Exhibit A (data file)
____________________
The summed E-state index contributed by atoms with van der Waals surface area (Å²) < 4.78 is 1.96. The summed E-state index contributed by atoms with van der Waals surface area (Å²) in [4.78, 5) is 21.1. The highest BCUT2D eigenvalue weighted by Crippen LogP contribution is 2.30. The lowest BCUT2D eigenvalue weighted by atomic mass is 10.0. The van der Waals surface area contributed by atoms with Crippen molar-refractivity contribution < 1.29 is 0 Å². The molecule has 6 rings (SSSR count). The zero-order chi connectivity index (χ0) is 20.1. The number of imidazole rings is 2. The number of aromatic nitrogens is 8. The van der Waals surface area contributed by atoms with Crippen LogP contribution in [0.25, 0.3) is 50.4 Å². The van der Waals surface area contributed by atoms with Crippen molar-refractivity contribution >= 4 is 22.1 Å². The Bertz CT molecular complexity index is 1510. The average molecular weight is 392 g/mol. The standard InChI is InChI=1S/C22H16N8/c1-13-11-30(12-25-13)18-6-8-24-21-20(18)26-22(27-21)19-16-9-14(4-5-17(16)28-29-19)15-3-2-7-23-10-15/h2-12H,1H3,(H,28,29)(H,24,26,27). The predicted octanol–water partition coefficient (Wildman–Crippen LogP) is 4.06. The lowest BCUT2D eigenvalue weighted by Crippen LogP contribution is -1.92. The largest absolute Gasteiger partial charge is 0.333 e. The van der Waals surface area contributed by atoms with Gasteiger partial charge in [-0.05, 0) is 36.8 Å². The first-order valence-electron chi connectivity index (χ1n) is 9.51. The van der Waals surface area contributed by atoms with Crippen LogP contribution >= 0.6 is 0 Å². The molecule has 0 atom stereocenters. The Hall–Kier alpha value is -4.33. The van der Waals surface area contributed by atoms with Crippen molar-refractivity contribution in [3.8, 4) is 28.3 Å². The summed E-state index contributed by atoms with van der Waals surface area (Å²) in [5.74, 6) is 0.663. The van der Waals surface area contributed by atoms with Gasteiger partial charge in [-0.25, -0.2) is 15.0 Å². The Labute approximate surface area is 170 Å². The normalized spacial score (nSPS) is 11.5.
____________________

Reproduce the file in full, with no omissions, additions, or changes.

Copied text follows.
The summed E-state index contributed by atoms with van der Waals surface area (Å²) < 4.78 is 1.96. The summed E-state index contributed by atoms with van der Waals surface area (Å²) in [4.78, 5) is 21.1. The highest BCUT2D eigenvalue weighted by Crippen LogP contribution is 2.30. The lowest BCUT2D eigenvalue weighted by atomic mass is 10.0. The van der Waals surface area contributed by atoms with Crippen molar-refractivity contribution < 1.29 is 0 Å². The molecule has 6 rings (SSSR count). The zero-order chi connectivity index (χ0) is 20.1. The number of imidazole rings is 2. The number of aromatic nitrogens is 8. The van der Waals surface area contributed by atoms with Crippen LogP contribution in [0.25, 0.3) is 50.4 Å². The van der Waals surface area contributed by atoms with Crippen molar-refractivity contribution >= 4 is 22.1 Å². The Bertz CT molecular complexity index is 1510. The average molecular weight is 392 g/mol. The standard InChI is InChI=1S/C22H16N8/c1-13-11-30(12-25-13)18-6-8-24-21-20(18)26-22(27-21)19-16-9-14(4-5-17(16)28-29-19)15-3-2-7-23-10-15/h2-12H,1H3,(H,28,29)(H,24,26,27). The predicted octanol–water partition coefficient (Wildman–Crippen LogP) is 4.06. The lowest BCUT2D eigenvalue weighted by Crippen LogP contribution is -1.92. The largest absolute Gasteiger partial charge is 0.333 e. The van der Waals surface area contributed by atoms with Gasteiger partial charge in [-0.05, 0) is 36.8 Å². The first-order valence-electron chi connectivity index (χ1n) is 9.51. The van der Waals surface area contributed by atoms with Crippen LogP contribution >= 0.6 is 0 Å². The molecule has 0 atom stereocenters. The Hall–Kier alpha value is -4.33. The van der Waals surface area contributed by atoms with Crippen molar-refractivity contribution in [3.8, 4) is 28.3 Å². The summed E-state index contributed by atoms with van der Waals surface area (Å²) in [5.74, 6) is 0.663. The van der Waals surface area contributed by atoms with Gasteiger partial charge in [-0.25, -0.2) is 15.0 Å². The Labute approximate surface area is 170 Å². The normalized spacial score (nSPS) is 11.5.